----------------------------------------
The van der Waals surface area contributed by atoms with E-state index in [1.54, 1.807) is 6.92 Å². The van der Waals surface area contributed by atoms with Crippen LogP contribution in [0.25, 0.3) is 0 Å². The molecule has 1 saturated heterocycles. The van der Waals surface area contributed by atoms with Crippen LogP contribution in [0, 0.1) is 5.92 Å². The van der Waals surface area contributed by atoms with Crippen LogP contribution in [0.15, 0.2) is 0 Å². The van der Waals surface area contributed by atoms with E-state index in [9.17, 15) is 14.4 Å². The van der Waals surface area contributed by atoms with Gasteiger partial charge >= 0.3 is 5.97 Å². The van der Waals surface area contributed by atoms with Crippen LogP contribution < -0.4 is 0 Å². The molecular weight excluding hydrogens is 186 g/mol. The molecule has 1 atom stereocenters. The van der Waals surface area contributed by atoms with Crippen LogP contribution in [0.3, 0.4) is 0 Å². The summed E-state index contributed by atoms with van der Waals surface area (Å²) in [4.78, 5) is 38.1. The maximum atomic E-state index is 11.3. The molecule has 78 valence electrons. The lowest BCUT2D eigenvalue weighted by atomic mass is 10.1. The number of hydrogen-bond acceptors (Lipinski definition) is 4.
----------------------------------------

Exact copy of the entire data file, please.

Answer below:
The van der Waals surface area contributed by atoms with E-state index in [1.54, 1.807) is 6.92 Å². The van der Waals surface area contributed by atoms with Crippen LogP contribution in [0.25, 0.3) is 0 Å². The molecule has 1 saturated heterocycles. The van der Waals surface area contributed by atoms with Crippen LogP contribution in [0, 0.1) is 5.92 Å². The van der Waals surface area contributed by atoms with Crippen LogP contribution in [0.15, 0.2) is 0 Å². The van der Waals surface area contributed by atoms with E-state index in [9.17, 15) is 14.4 Å². The van der Waals surface area contributed by atoms with Gasteiger partial charge >= 0.3 is 5.97 Å². The van der Waals surface area contributed by atoms with Crippen LogP contribution < -0.4 is 0 Å². The molecular weight excluding hydrogens is 186 g/mol. The molecule has 1 atom stereocenters. The van der Waals surface area contributed by atoms with Crippen LogP contribution in [0.3, 0.4) is 0 Å². The summed E-state index contributed by atoms with van der Waals surface area (Å²) in [4.78, 5) is 38.1. The maximum atomic E-state index is 11.3. The molecule has 78 valence electrons. The lowest BCUT2D eigenvalue weighted by atomic mass is 10.1. The number of hydrogen-bond acceptors (Lipinski definition) is 4.